The project will develop national methodologies, guidelines and assessment protocols to measure conservation value and success of environmental water delivery to water dependent ecosystems using waterbirds. The project will be delivered across Australia by the University of NSW with state and territory agencies.
The main objectives of the study are to:
The project will bring together disparate waterbird monitoring programs across Australia through the establishment of a publicly accessible database as a repository for current and past waterbird monitoring projects. The project builds on waterbird monitoring programs in eastern Australia (NSW, Vic, SA, Qld), Western Australia, and the Northern Territory. The project incorporates a national assessment to 56 of Australia’s 64 Ramsar listed wetlands and 851 of Australia’s 904 listed wetlands of national importance. Water dependent ecosystems with high concentrations of waterbirds (>20,000 waterbirds) are recognised within Australia and internationally as being of high conservation value.
Aerial surveys will use the abundance and diversity of waterbirds to assess the condition of high conservation value aquatic ecosystems. Aerial surveys provide information on up to 50 waterbird species, including threatened species and migratory shorebird species, as well as breeding activity. The project will also use long-term data to determine environmental flow requirements for wetlands throughout eastern Australia. The project is funded by the National Water Commission to support the National Water Initiatives and will run for three years from June 2007 to June 2010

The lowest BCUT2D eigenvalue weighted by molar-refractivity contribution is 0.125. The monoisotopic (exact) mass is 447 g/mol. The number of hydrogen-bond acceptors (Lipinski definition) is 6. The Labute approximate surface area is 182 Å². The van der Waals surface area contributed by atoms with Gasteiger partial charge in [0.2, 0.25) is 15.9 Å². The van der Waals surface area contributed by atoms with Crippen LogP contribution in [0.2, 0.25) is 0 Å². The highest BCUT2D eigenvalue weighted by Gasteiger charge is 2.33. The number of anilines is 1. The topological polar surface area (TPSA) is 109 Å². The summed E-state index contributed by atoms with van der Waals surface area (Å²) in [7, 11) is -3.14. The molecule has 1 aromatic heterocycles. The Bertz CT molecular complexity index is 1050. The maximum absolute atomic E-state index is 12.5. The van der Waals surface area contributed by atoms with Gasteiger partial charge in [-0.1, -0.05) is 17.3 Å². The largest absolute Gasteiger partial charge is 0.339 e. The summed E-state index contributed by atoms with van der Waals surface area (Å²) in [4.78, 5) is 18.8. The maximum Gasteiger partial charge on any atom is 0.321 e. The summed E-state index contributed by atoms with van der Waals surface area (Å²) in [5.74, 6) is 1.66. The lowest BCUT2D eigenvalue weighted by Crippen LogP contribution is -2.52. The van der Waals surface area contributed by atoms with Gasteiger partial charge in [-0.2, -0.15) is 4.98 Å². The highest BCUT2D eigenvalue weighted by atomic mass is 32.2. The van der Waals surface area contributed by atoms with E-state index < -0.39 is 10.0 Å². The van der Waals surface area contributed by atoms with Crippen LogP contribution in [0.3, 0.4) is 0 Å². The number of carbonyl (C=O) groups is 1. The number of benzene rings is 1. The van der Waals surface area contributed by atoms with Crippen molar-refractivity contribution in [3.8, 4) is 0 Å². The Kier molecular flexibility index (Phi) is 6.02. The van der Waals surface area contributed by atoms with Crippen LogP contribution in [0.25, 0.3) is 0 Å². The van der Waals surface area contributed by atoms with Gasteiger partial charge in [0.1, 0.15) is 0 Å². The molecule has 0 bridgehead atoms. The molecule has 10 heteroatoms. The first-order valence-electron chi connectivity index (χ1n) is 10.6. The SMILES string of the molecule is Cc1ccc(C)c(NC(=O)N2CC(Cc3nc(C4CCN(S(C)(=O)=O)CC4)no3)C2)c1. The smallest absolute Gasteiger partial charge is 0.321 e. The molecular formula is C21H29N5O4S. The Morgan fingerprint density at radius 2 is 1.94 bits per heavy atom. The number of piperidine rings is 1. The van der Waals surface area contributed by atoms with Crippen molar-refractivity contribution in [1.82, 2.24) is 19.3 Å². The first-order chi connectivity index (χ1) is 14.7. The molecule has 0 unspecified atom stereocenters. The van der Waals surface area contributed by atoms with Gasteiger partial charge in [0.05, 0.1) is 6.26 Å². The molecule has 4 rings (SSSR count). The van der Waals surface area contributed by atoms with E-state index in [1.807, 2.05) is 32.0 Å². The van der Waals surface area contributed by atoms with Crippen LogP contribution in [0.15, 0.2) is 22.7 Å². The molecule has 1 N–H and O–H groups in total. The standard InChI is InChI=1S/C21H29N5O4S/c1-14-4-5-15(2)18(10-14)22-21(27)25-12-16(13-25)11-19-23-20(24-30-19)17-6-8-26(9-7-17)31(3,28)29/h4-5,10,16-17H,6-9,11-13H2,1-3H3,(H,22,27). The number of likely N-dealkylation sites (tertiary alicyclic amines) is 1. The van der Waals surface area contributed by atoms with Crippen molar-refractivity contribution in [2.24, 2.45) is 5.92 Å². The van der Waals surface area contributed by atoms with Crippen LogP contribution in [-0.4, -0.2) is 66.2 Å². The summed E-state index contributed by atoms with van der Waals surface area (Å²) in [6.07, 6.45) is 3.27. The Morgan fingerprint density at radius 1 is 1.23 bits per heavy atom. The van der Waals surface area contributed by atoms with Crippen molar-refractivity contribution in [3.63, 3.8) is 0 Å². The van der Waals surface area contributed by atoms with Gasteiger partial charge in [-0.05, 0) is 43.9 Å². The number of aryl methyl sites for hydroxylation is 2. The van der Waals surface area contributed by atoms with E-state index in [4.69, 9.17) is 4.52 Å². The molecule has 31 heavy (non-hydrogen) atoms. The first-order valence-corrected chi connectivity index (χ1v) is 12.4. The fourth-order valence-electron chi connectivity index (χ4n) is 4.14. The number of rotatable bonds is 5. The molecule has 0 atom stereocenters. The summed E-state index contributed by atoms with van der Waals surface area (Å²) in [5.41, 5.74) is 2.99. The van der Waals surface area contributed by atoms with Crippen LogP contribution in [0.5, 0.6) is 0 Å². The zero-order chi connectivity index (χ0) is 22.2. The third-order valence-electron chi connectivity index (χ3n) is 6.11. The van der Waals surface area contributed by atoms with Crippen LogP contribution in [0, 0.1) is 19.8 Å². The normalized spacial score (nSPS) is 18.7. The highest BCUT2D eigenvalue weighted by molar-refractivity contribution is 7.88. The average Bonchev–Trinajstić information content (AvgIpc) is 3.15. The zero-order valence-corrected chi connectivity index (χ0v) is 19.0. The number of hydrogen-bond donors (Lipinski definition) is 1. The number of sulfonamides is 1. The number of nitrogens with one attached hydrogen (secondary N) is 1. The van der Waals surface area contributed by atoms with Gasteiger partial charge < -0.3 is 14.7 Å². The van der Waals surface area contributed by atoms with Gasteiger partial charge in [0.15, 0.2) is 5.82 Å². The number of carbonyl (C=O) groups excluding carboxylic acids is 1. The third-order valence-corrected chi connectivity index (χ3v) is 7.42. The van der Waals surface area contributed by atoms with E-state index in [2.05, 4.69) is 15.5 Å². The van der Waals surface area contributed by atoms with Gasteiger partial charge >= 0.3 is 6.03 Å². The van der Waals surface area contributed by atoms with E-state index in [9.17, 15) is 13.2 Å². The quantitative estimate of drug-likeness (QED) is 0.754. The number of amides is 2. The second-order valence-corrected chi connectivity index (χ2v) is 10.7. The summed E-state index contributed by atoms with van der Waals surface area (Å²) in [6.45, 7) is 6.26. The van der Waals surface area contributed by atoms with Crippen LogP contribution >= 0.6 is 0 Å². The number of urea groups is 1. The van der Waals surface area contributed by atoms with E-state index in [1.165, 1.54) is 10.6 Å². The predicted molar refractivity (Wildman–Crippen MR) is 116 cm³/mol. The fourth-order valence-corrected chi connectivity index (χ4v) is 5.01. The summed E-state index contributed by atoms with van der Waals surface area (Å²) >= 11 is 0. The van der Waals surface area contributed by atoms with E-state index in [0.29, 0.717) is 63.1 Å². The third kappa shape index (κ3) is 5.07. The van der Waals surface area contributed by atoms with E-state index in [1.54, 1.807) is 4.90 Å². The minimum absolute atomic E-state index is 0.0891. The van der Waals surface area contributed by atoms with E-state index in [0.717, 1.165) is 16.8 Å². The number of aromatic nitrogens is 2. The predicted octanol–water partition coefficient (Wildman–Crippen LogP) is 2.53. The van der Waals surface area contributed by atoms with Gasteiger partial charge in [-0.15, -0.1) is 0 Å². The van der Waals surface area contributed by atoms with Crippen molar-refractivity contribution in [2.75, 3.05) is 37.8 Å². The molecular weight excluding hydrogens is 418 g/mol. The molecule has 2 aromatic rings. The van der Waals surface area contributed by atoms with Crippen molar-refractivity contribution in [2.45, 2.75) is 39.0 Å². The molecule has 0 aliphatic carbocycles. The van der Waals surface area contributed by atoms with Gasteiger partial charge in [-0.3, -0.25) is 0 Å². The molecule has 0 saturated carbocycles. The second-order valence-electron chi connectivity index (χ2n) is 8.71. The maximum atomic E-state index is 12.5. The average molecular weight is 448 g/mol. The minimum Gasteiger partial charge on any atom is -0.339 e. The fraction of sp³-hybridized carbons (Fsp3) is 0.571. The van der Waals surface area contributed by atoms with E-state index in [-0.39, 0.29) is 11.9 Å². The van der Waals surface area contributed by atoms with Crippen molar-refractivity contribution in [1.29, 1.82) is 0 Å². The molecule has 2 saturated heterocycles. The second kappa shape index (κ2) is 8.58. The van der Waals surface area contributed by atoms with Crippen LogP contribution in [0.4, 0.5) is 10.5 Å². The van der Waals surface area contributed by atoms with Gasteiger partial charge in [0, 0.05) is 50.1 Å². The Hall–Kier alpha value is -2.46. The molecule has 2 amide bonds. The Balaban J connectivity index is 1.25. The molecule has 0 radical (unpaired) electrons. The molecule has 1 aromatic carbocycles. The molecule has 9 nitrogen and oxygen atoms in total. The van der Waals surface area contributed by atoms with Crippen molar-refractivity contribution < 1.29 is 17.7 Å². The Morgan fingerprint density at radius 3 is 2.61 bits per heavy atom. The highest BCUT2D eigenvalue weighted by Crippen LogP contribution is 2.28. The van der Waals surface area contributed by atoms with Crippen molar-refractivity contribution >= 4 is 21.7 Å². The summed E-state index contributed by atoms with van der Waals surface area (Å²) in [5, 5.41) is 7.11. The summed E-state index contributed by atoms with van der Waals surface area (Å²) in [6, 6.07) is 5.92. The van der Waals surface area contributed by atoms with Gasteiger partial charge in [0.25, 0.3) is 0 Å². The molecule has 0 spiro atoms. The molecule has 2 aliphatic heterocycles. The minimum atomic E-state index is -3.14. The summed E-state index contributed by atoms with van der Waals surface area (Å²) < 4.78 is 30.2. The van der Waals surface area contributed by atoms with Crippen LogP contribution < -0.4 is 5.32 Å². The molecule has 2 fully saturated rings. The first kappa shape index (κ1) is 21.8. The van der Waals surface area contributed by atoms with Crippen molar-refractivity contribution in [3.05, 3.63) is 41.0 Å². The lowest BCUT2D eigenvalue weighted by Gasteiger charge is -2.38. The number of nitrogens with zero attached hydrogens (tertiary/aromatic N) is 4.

The present survey in Australia will complement ongoing waterbird census work in several other continents and therefore could help update/improve population size estimates for species that have populations in our continent.
Project Manager: Professor Richard Kingsford
Project Coordinator: Dr John Porter
+61 2 9385 2802
Level 5, East Biological Sciences South (E26), UNSW, Kensington 2052
Aerial survey of waterbirds provides one the few quantitative, large scale biodiversity datasets that can monitor changes in the distribution and abundance of 50 waterbird species, including threatened species, and the health of rivers and wetlands.
Lake Brewster, in the Lachlan River catchment, is an important site for pelicans. It is one of the few sites in the Murray Darling Basin where pelicans breed in large numbers (> 5000 nests).